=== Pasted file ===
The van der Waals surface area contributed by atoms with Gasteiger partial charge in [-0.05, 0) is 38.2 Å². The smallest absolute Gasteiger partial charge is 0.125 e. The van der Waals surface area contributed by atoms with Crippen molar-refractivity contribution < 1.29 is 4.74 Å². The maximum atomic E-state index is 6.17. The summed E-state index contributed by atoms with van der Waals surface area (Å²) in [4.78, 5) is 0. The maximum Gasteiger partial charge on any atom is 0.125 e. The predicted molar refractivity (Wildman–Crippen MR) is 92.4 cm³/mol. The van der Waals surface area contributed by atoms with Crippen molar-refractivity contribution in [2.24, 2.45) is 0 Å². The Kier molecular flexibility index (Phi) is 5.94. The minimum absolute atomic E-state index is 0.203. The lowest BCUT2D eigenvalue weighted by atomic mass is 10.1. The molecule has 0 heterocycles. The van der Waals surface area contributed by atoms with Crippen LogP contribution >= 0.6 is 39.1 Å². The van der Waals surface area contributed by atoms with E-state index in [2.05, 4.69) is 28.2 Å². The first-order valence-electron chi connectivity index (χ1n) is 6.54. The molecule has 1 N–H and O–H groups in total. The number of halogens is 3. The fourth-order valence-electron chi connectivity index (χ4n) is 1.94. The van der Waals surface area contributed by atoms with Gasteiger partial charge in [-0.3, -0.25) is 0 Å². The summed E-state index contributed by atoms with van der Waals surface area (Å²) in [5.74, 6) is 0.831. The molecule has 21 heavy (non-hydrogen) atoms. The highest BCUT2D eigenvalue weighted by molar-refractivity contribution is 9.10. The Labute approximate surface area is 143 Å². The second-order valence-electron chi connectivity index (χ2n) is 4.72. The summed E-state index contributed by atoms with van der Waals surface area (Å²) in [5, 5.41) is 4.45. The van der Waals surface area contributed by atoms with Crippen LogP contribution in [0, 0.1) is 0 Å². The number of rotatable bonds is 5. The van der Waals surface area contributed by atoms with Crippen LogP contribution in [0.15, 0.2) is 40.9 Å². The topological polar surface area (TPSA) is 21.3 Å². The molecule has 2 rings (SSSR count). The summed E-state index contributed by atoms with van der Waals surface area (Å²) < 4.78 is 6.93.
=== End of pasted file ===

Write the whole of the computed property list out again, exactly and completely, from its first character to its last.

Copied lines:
The van der Waals surface area contributed by atoms with Gasteiger partial charge in [-0.05, 0) is 38.2 Å². The smallest absolute Gasteiger partial charge is 0.125 e. The van der Waals surface area contributed by atoms with Crippen molar-refractivity contribution < 1.29 is 4.74 Å². The maximum atomic E-state index is 6.17. The summed E-state index contributed by atoms with van der Waals surface area (Å²) in [4.78, 5) is 0. The maximum Gasteiger partial charge on any atom is 0.125 e. The predicted molar refractivity (Wildman–Crippen MR) is 92.4 cm³/mol. The van der Waals surface area contributed by atoms with Crippen molar-refractivity contribution in [2.24, 2.45) is 0 Å². The Kier molecular flexibility index (Phi) is 5.94. The minimum absolute atomic E-state index is 0.203. The lowest BCUT2D eigenvalue weighted by atomic mass is 10.1. The molecule has 0 heterocycles. The van der Waals surface area contributed by atoms with Crippen LogP contribution >= 0.6 is 39.1 Å². The van der Waals surface area contributed by atoms with E-state index in [2.05, 4.69) is 28.2 Å². The first-order valence-electron chi connectivity index (χ1n) is 6.54. The molecule has 1 N–H and O–H groups in total. The number of halogens is 3. The fourth-order valence-electron chi connectivity index (χ4n) is 1.94. The van der Waals surface area contributed by atoms with Gasteiger partial charge in [-0.3, -0.25) is 0 Å². The summed E-state index contributed by atoms with van der Waals surface area (Å²) in [5.74, 6) is 0.831. The molecule has 21 heavy (non-hydrogen) atoms. The highest BCUT2D eigenvalue weighted by molar-refractivity contribution is 9.10. The Labute approximate surface area is 143 Å². The second-order valence-electron chi connectivity index (χ2n) is 4.72. The summed E-state index contributed by atoms with van der Waals surface area (Å²) in [5, 5.41) is 4.45. The van der Waals surface area contributed by atoms with Crippen LogP contribution in [0, 0.1) is 0 Å². The number of rotatable bonds is 5. The van der Waals surface area contributed by atoms with Crippen LogP contribution in [0.15, 0.2) is 40.9 Å². The topological polar surface area (TPSA) is 21.3 Å². The molecule has 2 rings (SSSR count). The summed E-state index contributed by atoms with van der Waals surface area (Å²) < 4.78 is 6.93.